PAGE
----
Bowel Disease: Caring for Your Ostomy
What is an Actionset?
Caring for your ostomy is an important part of maintaining your quality of life. You will need to:
You may also irrigate a colostomy, which helps you control when you eliminate waste. Irrigation requires your doctor's approval and guidance.
Wound, ostomy, and continence nurses (WOCNs) are available in some medical centers to help you learn how to care for your ostomy.
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An ostomy is a surgical procedure. When a part of the digestive system is diseased or damaged and not able to work normally, a hole is made in the abdomen and a portion of the small or large intestine is brought to the surface of the skin. This opening is known as the ostomy, and the end of the exposed intestine is known as the stoma. A colostomy and ileostomy are cared for in a similar manner with similar products.
When you have a colostomy or ileostomy, waste leaves the body through the stoma, the end of the intestine that is attached to the abdominal wall, instead of the anus. Since there is no muscle around the stoma, you are not able to control when waste or gas passes out of the body. An odor-proof plastic pouch (an ostomy pouch) surrounds the stoma to collect the waste. It is held to your skin with an adhesive. Pouching systems may be one-piece or two-piece.
Other accessories may include:
Test Your Knowledge
Test your knowledge about what an ostomy is.
When you have had an ostomy, you are not able to control waste leaving your body.
You need to care for your ostomy because:
Test Your Knowledge
Test your knowledge about why you need to care for an ostomy.
One reason you need to care for an ostomy is to prevent skin irritation.
Proper care for your ostomy includes learning how to empty and replace the pouch and knowing what to watch for.
Some people choose to irrigate a colostomy. Irrigation is a procedure in which you stimulate and flush the intestines at a regular time to control when you eliminate solid wastes.
Note: If caring for an infant or child with an ostomy, the same information and procedures generally apply. But the ostomy pouch will be smaller and will most likely need to be replaced more often. Different adhesives may be used to attach the pouch because a child's skin is more sensitive than an adult's skin. Your wound, ostomy, and continence nurse (WOCN) will help you learn how to care for your child with an ostomy. Irrigation is not appropriate for children.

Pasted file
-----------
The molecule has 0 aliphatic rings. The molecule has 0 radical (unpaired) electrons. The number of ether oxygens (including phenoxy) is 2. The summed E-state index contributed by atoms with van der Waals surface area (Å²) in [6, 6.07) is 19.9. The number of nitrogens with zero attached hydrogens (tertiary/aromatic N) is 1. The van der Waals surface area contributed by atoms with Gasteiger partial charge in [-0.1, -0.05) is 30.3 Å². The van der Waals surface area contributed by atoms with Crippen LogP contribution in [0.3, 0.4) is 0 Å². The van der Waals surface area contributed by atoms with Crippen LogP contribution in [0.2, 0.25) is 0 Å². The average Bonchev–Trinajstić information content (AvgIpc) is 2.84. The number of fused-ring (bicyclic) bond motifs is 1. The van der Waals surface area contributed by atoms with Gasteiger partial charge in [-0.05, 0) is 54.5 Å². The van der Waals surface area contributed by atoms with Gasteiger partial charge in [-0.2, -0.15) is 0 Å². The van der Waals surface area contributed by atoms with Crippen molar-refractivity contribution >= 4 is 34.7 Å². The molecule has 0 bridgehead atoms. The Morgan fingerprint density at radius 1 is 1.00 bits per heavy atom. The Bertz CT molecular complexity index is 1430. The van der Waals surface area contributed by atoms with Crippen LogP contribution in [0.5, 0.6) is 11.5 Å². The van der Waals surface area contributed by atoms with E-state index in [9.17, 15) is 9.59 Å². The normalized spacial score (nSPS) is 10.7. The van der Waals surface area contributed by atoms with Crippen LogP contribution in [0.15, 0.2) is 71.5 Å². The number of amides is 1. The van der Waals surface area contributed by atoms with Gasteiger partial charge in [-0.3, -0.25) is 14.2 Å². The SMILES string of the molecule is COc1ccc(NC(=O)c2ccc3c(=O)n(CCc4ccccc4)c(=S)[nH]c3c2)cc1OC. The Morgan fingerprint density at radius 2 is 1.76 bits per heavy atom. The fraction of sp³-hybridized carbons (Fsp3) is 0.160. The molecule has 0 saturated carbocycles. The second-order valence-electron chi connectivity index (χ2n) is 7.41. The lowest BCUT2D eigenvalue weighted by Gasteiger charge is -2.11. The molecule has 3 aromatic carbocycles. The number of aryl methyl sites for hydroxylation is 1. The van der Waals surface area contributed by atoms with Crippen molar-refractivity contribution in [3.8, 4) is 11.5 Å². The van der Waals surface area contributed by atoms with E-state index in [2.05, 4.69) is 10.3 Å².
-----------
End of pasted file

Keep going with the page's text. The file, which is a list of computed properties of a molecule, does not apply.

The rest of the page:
Emptying your ostomy pouch
Ostomy pouches can be drainable or closed. A drainable pouch opens at one end to allow you to empty it. A closed pouch is disposed of and replaced with a new one as needed.
The pouch fills with waste and gas. It is best to empty the pouch when it is one-third to one-half full. This prevents the pouch from getting too full and heavy and pulling off. Many people routinely empty the pouch each time they urinate.
Replacing your ostomy pouch
How often you change your ostomy pouch depends on many things, including the type of stoma you have and what you prefer. Some pouching systems are changed daily. Others are changed every 3 to 7 days. You may need to change your pouching system more often if there is a leak in the pouch or itching or burning under the barrier. The pouch itself is usually emptied or replaced after each bowel movement.
Treating skin irritation
If the skin under your pouch is red, irritated, or itchy, you need to treat your skin. Follow these steps:
If you continue to have skin irritation, consult your wound, ostomy, and continence nurse (WOCN) or another nurse or a doctor.
Irrigating a colostomy
Irrigating a colostomy allows more control over the elimination of waste, because it stimulates the intestine to function at a regular time. It is typically done at the same time every day or every other day. If you irrigate, you may need only a cover or pad over your stoma and may not need an ostomy pouch.
Children do not use irrigation.
Only a colostomy can be irrigated. You cannot irrigate an ileostomy.
To irrigate a colostomy, you need to have all of the following equipment and supplies ready, including:
See a picture of colostomy irrigation.
A two-piece pouch system is usually used for irrigation. A nurse or doctor will show you how to irrigate your colostomy. The basic procedure is as follows.
Preparing the equipment
What to watch for
Here are some things to watch for. Call your doctor if:
Test Your Knowledge
Test your knowledge about how to care for your ostomy.
An adult should change the pouching system:
Every 3 to 7 days.
If there is a leak in the system, itching under the barrier, or burning under the barrier.
You should empty or dispose of your pouch when:
It is one-third to one-half full.
It is full.
Now that you have read this information, you are ready to care for your ostomy. If you have any questions about caring for your ostomy, contact your doctor or a wound, ostomy, and continence nurse (WOCN).
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